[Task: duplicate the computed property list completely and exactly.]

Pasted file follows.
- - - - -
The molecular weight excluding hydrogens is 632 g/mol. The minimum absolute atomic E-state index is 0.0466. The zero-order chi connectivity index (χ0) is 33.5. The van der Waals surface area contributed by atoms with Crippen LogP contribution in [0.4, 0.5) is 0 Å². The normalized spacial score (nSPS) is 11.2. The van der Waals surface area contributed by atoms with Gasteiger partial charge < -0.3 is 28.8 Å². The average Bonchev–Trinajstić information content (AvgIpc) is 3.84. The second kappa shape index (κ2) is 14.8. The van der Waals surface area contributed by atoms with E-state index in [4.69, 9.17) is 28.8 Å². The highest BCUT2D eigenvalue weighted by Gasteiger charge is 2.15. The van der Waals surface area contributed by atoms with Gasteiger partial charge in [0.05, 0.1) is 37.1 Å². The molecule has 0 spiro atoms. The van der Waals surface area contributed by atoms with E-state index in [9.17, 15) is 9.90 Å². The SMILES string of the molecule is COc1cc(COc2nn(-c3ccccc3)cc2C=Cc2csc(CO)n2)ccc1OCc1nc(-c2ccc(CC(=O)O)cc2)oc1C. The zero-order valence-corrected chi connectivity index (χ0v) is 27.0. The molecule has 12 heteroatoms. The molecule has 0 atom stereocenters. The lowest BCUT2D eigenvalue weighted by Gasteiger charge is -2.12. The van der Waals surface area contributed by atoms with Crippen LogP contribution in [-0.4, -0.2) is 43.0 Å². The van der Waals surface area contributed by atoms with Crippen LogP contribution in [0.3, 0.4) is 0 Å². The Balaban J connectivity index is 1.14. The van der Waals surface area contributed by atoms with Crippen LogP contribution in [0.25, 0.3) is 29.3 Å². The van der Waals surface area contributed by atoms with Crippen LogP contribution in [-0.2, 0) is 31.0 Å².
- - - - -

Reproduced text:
The molecular weight excluding hydrogens is 632 g/mol. The minimum absolute atomic E-state index is 0.0466. The zero-order chi connectivity index (χ0) is 33.5. The van der Waals surface area contributed by atoms with Crippen LogP contribution in [0.4, 0.5) is 0 Å². The normalized spacial score (nSPS) is 11.2. The van der Waals surface area contributed by atoms with Gasteiger partial charge < -0.3 is 28.8 Å². The average Bonchev–Trinajstić information content (AvgIpc) is 3.84. The second kappa shape index (κ2) is 14.8. The van der Waals surface area contributed by atoms with E-state index in [4.69, 9.17) is 28.8 Å². The highest BCUT2D eigenvalue weighted by Gasteiger charge is 2.15. The van der Waals surface area contributed by atoms with Gasteiger partial charge in [0.05, 0.1) is 37.1 Å². The molecule has 0 spiro atoms. The van der Waals surface area contributed by atoms with E-state index in [9.17, 15) is 9.90 Å². The SMILES string of the molecule is COc1cc(COc2nn(-c3ccccc3)cc2C=Cc2csc(CO)n2)ccc1OCc1nc(-c2ccc(CC(=O)O)cc2)oc1C. The zero-order valence-corrected chi connectivity index (χ0v) is 27.0. The molecule has 12 heteroatoms. The molecule has 0 atom stereocenters. The lowest BCUT2D eigenvalue weighted by Gasteiger charge is -2.12. The van der Waals surface area contributed by atoms with Crippen LogP contribution in [-0.4, -0.2) is 43.0 Å². The van der Waals surface area contributed by atoms with Crippen LogP contribution in [0.3, 0.4) is 0 Å². The Balaban J connectivity index is 1.14. The van der Waals surface area contributed by atoms with Crippen LogP contribution in [0.25, 0.3) is 29.3 Å². The van der Waals surface area contributed by atoms with Crippen LogP contribution in [-0.2, 0) is 31.0 Å².